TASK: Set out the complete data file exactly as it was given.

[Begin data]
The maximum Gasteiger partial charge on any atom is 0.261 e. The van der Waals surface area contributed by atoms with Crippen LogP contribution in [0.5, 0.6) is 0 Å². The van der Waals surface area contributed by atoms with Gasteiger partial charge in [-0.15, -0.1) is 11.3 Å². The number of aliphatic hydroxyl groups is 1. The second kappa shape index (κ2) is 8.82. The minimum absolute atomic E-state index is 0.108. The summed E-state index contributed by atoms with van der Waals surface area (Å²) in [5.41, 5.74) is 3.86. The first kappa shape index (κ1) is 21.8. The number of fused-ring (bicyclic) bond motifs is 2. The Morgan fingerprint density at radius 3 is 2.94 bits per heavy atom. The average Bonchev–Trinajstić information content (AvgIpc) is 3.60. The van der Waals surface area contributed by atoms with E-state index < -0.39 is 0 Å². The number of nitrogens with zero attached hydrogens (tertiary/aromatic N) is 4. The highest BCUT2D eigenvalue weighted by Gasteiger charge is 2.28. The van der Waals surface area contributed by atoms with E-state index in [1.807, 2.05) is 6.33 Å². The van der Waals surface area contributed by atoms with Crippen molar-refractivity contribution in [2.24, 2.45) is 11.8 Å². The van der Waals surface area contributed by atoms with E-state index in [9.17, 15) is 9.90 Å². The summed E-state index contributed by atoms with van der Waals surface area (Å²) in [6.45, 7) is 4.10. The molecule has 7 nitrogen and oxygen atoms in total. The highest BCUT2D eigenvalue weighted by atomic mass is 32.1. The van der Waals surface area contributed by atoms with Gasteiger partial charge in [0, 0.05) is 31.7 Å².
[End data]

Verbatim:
The maximum Gasteiger partial charge on any atom is 0.261 e. The van der Waals surface area contributed by atoms with Crippen LogP contribution in [0.5, 0.6) is 0 Å². The van der Waals surface area contributed by atoms with Gasteiger partial charge in [-0.15, -0.1) is 11.3 Å². The number of aliphatic hydroxyl groups is 1. The second kappa shape index (κ2) is 8.82. The minimum absolute atomic E-state index is 0.108. The summed E-state index contributed by atoms with van der Waals surface area (Å²) in [5.41, 5.74) is 3.86. The first kappa shape index (κ1) is 21.8. The number of fused-ring (bicyclic) bond motifs is 2. The Morgan fingerprint density at radius 3 is 2.94 bits per heavy atom. The average Bonchev–Trinajstić information content (AvgIpc) is 3.60. The van der Waals surface area contributed by atoms with E-state index < -0.39 is 0 Å². The number of nitrogens with zero attached hydrogens (tertiary/aromatic N) is 4. The highest BCUT2D eigenvalue weighted by Gasteiger charge is 2.28. The van der Waals surface area contributed by atoms with E-state index in [1.807, 2.05) is 6.33 Å². The van der Waals surface area contributed by atoms with Crippen molar-refractivity contribution in [2.24, 2.45) is 11.8 Å². The van der Waals surface area contributed by atoms with E-state index in [9.17, 15) is 9.90 Å². The summed E-state index contributed by atoms with van der Waals surface area (Å²) in [6.45, 7) is 4.10. The molecule has 7 nitrogen and oxygen atoms in total. The highest BCUT2D eigenvalue weighted by atomic mass is 32.1. The van der Waals surface area contributed by atoms with Gasteiger partial charge in [0, 0.05) is 31.7 Å².